What will work best?

If you plan to work in a qualifying public service job for at least 10 years and your debt-to-income ratio is 1.25 or greater, PSLF might be right for you.

If you plan to work in private practice, have a debt-to-income ratio of 1.25 or greater, and you don’t mind paying as little as possible on your loans for 20–25 years, taxable forgiveness might be right for you.

If your debt-to-income ratio is less than 1.25 or you can’t stand the thought of paying off your loans over a period of 20–25 years, private refinancing might be right for you.

This guide only details the potential repayment plans based on a few factors. There are many other things in your life to consider before choosing the repayment path that is right for you.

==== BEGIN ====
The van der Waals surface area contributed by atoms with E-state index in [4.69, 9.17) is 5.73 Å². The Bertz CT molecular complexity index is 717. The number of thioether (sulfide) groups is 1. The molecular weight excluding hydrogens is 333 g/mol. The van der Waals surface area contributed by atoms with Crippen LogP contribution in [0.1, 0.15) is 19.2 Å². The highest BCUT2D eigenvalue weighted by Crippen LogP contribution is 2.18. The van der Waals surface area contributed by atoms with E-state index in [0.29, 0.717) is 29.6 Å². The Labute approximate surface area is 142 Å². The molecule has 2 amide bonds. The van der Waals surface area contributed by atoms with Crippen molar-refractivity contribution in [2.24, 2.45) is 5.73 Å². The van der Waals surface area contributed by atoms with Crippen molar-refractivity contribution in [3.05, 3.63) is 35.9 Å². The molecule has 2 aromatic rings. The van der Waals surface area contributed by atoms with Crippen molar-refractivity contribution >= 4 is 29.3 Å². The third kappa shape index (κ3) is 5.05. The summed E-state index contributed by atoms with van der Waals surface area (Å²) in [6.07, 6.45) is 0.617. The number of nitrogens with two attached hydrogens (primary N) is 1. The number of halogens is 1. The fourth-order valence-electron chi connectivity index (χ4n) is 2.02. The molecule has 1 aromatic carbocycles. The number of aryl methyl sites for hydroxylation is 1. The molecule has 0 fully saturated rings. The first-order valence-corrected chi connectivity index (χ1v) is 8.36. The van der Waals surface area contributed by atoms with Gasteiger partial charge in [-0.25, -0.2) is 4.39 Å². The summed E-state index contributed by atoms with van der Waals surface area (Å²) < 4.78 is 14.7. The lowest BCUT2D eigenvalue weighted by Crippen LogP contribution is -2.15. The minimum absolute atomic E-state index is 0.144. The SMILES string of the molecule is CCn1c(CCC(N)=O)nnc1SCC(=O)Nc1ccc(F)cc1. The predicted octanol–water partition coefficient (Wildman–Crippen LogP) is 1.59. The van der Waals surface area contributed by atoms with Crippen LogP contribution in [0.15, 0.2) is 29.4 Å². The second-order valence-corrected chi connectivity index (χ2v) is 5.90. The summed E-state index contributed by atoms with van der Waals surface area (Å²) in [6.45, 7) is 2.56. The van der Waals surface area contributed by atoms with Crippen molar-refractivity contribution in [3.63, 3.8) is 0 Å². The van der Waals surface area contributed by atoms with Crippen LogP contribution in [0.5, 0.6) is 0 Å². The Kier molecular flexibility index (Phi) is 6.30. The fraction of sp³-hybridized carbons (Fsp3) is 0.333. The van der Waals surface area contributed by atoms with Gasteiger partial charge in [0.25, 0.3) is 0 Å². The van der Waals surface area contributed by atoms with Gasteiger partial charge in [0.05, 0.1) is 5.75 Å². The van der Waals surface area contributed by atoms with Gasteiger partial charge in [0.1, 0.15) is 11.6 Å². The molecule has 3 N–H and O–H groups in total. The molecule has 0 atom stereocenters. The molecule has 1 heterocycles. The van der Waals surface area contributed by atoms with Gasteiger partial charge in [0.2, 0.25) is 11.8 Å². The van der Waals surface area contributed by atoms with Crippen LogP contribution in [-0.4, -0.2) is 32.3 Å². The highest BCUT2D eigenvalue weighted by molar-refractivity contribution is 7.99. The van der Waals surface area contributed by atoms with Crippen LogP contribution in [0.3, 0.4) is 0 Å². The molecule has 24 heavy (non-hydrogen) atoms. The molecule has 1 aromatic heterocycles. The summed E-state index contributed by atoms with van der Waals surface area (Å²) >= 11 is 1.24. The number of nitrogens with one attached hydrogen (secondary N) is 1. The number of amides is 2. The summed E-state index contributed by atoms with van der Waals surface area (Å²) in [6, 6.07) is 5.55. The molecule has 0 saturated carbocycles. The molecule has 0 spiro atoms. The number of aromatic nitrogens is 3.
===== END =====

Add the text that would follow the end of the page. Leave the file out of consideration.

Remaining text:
Disclaimer: Roots Financial Planning is a registered investment advisor in Texas and in other jurisdictions where exempted. None of the information provided in this article is intended as investment, tax, accounting, or legal advice. This material is provided for educational purposes only and should not be construed as investment advice or an offer or solicitation to buy or sell securities.  

Editor's note: This article appeared in the October 2022 print edition of Dental Economics magazine. Dentists in North America are eligible for a complimentary print subscription. Sign up here.